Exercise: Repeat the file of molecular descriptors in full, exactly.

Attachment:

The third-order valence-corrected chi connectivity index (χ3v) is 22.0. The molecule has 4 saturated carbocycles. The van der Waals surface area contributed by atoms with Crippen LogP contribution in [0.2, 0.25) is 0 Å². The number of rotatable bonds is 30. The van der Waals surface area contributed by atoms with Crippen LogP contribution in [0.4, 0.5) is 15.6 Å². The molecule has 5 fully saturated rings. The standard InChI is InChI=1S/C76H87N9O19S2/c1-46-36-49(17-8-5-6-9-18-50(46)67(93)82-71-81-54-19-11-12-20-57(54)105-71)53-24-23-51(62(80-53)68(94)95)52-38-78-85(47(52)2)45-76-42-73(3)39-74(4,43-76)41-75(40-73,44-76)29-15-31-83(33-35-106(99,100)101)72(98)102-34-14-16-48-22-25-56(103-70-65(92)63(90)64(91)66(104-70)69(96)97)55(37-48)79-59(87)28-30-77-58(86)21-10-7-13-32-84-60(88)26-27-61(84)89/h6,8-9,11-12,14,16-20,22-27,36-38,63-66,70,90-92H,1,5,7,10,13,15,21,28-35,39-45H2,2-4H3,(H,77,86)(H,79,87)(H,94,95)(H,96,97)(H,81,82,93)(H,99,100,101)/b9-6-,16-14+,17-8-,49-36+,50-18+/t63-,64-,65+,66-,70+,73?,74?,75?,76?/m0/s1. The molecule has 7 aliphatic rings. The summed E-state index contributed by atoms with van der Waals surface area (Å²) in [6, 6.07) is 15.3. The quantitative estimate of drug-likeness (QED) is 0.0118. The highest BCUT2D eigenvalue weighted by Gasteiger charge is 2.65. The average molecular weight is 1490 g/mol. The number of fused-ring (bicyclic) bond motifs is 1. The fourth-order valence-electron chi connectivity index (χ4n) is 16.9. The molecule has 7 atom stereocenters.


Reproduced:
The third-order valence-corrected chi connectivity index (χ3v) is 22.0. The molecule has 4 saturated carbocycles. The van der Waals surface area contributed by atoms with Crippen LogP contribution in [0.2, 0.25) is 0 Å². The number of rotatable bonds is 30. The van der Waals surface area contributed by atoms with Crippen LogP contribution in [0.4, 0.5) is 15.6 Å². The molecule has 5 fully saturated rings. The standard InChI is InChI=1S/C76H87N9O19S2/c1-46-36-49(17-8-5-6-9-18-50(46)67(93)82-71-81-54-19-11-12-20-57(54)105-71)53-24-23-51(62(80-53)68(94)95)52-38-78-85(47(52)2)45-76-42-73(3)39-74(4,43-76)41-75(40-73,44-76)29-15-31-83(33-35-106(99,100)101)72(98)102-34-14-16-48-22-25-56(103-70-65(92)63(90)64(91)66(104-70)69(96)97)55(37-48)79-59(87)28-30-77-58(86)21-10-7-13-32-84-60(88)26-27-61(84)89/h6,8-9,11-12,14,16-20,22-27,36-38,63-66,70,90-92H,1,5,7,10,13,15,21,28-35,39-45H2,2-4H3,(H,77,86)(H,79,87)(H,94,95)(H,96,97)(H,81,82,93)(H,99,100,101)/b9-6-,16-14+,17-8-,49-36+,50-18+/t63-,64-,65+,66-,70+,73?,74?,75?,76?/m0/s1. The molecule has 7 aliphatic rings. The summed E-state index contributed by atoms with van der Waals surface area (Å²) in [6, 6.07) is 15.3. The quantitative estimate of drug-likeness (QED) is 0.0118. The highest BCUT2D eigenvalue weighted by Gasteiger charge is 2.65. The average molecular weight is 1490 g/mol. The number of fused-ring (bicyclic) bond motifs is 1. The fourth-order valence-electron chi connectivity index (χ4n) is 16.9. The molecule has 7 atom stereocenters.